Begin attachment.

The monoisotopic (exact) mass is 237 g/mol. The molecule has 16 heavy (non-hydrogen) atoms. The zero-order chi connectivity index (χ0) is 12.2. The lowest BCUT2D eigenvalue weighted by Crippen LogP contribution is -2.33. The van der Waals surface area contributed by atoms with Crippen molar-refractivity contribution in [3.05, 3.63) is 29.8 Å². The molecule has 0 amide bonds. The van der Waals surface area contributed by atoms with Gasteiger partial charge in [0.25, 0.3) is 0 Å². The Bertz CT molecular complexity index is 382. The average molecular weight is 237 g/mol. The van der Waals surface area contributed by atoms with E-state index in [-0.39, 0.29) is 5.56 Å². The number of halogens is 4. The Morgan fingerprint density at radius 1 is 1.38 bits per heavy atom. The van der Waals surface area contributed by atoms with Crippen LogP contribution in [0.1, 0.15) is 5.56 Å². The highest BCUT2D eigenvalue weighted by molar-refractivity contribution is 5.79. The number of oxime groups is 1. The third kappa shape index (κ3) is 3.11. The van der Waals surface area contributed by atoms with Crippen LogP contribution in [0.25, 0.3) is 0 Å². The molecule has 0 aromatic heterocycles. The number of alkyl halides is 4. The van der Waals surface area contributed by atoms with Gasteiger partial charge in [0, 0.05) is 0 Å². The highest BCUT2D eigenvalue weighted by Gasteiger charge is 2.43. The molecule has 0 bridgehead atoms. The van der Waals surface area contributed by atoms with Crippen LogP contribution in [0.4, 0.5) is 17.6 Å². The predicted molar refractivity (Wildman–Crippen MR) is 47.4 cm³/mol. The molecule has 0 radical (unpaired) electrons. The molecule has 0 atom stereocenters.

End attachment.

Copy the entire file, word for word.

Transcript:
The monoisotopic (exact) mass is 237 g/mol. The molecule has 16 heavy (non-hydrogen) atoms. The zero-order chi connectivity index (χ0) is 12.2. The lowest BCUT2D eigenvalue weighted by Crippen LogP contribution is -2.33. The van der Waals surface area contributed by atoms with Crippen molar-refractivity contribution in [3.05, 3.63) is 29.8 Å². The molecule has 0 amide bonds. The van der Waals surface area contributed by atoms with Gasteiger partial charge in [0.25, 0.3) is 0 Å². The Bertz CT molecular complexity index is 382. The average molecular weight is 237 g/mol. The van der Waals surface area contributed by atoms with E-state index in [-0.39, 0.29) is 5.56 Å². The number of halogens is 4. The Morgan fingerprint density at radius 1 is 1.38 bits per heavy atom. The van der Waals surface area contributed by atoms with Crippen LogP contribution in [0.1, 0.15) is 5.56 Å². The highest BCUT2D eigenvalue weighted by molar-refractivity contribution is 5.79. The number of oxime groups is 1. The third kappa shape index (κ3) is 3.11. The van der Waals surface area contributed by atoms with Crippen LogP contribution in [0.25, 0.3) is 0 Å². The molecule has 0 aromatic heterocycles. The number of alkyl halides is 4. The van der Waals surface area contributed by atoms with Gasteiger partial charge in [0, 0.05) is 0 Å². The highest BCUT2D eigenvalue weighted by Gasteiger charge is 2.43. The molecule has 0 bridgehead atoms. The van der Waals surface area contributed by atoms with Crippen LogP contribution in [0.4, 0.5) is 17.6 Å². The predicted molar refractivity (Wildman–Crippen MR) is 47.4 cm³/mol. The molecule has 0 radical (unpaired) electrons. The molecule has 0 atom stereocenters.